Date de publication

13 novembre 2022


Marathe, G., & al.



Depression is common in the human immunodeficiency virus (HIV)-hepatitis C virus (HCV) co-infected population. Demographic, behavioural, and clinical data collected in research settings may be of help in identifying those at risk for clinical depression. We aimed to predict the presence of depressive symptoms indicative of a risk of depression and identify important classification predictors using supervised machine learning.


We used data from the Canadian Co-infection Cohort, a multicentre prospective cohort, and its associated sub-study on Food Security (FS). The Center for Epidemiologic Studies Depression Scale-10 (CES-D-10) was administered in the FS sub-study; participants were classified as being at risk for clinical depression if scores ≥ 10. We developed two random forest algorithms using the training data (80%) and tenfold cross validation to predict the CES-D-10 classes—1. Full algorithm with all candidate predictors (137 predictors) and 2. Reduced algorithm using a subset of predictors based on expert opinion (46 predictors). We evaluated the algorithm performances in the testing data using area under the receiver operating characteristic curves (AUC) and generated predictor importance plots.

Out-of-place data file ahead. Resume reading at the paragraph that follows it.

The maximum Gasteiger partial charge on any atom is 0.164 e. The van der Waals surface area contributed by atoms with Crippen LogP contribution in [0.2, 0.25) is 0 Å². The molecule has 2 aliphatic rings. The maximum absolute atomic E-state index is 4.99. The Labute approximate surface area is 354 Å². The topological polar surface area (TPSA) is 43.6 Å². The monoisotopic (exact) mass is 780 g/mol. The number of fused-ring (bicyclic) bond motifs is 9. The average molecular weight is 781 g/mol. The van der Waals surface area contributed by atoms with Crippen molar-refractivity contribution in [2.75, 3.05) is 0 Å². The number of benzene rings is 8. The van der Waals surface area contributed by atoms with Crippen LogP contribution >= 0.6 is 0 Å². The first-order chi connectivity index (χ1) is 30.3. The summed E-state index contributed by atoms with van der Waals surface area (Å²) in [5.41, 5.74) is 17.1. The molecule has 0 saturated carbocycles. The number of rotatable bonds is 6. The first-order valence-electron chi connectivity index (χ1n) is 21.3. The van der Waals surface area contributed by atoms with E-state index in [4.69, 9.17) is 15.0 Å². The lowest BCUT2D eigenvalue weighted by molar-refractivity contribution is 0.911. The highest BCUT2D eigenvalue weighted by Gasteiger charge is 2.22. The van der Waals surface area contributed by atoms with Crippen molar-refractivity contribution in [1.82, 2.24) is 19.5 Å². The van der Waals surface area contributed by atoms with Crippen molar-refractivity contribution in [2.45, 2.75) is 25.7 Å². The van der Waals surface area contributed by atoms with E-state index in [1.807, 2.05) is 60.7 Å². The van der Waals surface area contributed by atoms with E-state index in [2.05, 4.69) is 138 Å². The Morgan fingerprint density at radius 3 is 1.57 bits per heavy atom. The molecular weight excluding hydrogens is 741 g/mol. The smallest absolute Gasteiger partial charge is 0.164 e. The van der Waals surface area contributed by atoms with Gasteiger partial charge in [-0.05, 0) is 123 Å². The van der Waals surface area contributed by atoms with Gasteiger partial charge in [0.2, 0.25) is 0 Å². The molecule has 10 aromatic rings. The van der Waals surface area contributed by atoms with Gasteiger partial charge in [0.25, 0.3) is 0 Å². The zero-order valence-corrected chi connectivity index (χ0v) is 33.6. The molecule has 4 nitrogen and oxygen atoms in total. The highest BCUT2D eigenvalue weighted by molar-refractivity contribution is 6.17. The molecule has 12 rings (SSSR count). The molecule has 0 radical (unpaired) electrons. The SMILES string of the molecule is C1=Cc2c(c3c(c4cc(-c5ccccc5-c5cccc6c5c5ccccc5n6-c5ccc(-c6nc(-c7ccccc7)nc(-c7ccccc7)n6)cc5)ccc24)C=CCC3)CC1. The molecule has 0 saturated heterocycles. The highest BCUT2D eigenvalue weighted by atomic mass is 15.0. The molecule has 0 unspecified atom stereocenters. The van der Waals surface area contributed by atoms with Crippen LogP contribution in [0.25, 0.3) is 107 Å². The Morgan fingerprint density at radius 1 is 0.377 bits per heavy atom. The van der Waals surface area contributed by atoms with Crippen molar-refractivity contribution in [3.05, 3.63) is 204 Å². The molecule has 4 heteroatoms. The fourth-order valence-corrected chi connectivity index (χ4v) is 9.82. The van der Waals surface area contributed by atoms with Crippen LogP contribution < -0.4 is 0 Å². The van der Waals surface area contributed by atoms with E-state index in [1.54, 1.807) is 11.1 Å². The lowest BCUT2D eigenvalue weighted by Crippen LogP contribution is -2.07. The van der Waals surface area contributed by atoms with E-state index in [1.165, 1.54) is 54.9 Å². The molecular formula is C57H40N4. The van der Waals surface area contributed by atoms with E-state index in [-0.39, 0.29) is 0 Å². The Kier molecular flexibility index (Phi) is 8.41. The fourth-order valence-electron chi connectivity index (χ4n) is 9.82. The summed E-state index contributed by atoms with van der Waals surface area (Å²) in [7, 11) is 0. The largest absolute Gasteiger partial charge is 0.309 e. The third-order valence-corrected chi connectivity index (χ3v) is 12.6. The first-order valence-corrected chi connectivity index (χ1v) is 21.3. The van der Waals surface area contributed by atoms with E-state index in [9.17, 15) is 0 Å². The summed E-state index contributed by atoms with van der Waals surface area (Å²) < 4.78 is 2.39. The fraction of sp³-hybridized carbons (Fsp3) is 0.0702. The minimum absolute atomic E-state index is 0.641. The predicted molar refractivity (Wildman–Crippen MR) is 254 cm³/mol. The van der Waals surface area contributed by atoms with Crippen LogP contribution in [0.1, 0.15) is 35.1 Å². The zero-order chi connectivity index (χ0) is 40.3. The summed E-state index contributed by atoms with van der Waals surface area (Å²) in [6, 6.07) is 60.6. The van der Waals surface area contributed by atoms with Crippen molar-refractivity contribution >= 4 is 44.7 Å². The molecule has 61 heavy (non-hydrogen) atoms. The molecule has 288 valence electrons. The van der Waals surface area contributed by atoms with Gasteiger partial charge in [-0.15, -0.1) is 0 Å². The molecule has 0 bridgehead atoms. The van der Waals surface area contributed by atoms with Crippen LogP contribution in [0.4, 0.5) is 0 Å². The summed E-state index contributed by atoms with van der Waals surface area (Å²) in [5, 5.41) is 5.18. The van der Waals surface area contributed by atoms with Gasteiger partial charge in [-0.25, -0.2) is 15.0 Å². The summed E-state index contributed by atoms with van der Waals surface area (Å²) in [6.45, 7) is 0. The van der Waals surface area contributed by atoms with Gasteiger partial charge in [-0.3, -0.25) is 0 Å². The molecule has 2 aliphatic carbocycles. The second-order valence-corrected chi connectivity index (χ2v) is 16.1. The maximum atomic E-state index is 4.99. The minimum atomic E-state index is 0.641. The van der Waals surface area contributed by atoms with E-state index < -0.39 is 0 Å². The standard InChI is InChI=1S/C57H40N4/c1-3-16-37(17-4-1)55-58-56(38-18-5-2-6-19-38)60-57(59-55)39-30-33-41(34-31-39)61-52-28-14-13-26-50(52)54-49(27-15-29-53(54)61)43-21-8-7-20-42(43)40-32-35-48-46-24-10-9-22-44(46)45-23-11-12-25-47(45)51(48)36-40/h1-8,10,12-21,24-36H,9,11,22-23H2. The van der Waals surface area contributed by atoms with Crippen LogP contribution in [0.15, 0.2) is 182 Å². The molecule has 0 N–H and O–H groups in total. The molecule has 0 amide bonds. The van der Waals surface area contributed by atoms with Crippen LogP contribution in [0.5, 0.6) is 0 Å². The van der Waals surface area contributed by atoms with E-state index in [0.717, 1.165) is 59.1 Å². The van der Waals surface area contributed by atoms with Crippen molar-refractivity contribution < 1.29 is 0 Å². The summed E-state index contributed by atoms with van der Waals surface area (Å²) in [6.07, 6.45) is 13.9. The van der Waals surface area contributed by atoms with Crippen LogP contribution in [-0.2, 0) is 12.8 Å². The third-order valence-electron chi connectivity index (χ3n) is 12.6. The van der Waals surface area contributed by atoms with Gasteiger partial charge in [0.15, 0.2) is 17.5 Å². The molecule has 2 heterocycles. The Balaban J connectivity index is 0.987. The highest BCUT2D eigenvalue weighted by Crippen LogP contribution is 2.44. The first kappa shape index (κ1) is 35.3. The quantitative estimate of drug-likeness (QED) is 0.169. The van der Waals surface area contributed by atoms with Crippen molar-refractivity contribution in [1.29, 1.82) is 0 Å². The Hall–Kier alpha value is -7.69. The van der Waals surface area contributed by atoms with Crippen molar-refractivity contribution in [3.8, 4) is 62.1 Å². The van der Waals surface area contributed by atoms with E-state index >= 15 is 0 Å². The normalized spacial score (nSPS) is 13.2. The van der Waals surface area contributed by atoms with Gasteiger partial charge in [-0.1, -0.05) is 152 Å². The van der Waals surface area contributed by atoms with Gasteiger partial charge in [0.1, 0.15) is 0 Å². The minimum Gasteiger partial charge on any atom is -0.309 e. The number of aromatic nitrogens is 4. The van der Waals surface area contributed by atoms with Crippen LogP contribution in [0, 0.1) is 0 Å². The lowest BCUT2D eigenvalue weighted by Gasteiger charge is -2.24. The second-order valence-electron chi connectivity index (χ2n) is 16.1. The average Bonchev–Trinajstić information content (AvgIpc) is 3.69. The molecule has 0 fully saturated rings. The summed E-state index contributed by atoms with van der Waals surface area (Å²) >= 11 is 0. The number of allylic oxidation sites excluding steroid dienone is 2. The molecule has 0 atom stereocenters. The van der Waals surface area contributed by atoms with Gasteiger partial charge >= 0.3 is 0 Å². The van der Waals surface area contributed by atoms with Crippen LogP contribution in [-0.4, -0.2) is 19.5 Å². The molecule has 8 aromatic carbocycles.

We included 1,934 FS sub-study visits from 717 participants who were predominantly male (73%), white (76%), unemployed (73%), and high school educated (52%). At the first visit, median age was 49 years (IQR:43–54) and 53% reported presence of depressive symptoms with CES-D-10 scores ≥ 10. The full algorithm had an AUC of 0.82 (95% CI:0.78–0.86) and the reduced algorithm of 0.76 (95% CI:0.71–0.81). Employment, HIV clinical stage, revenue source, body mass index, and education were the five most important predictors.


We developed a prediction algorithm that could be instrumental in identifying individuals at risk for depression in the HIV-HCV co-infected population in research settings. Development of such machine learning algorithms using research data with rich predictor information can be useful for retrospective analyses of unanswered questions regarding impact of depressive symptoms on clinical and patient-centred outcomes among vulnerable populations.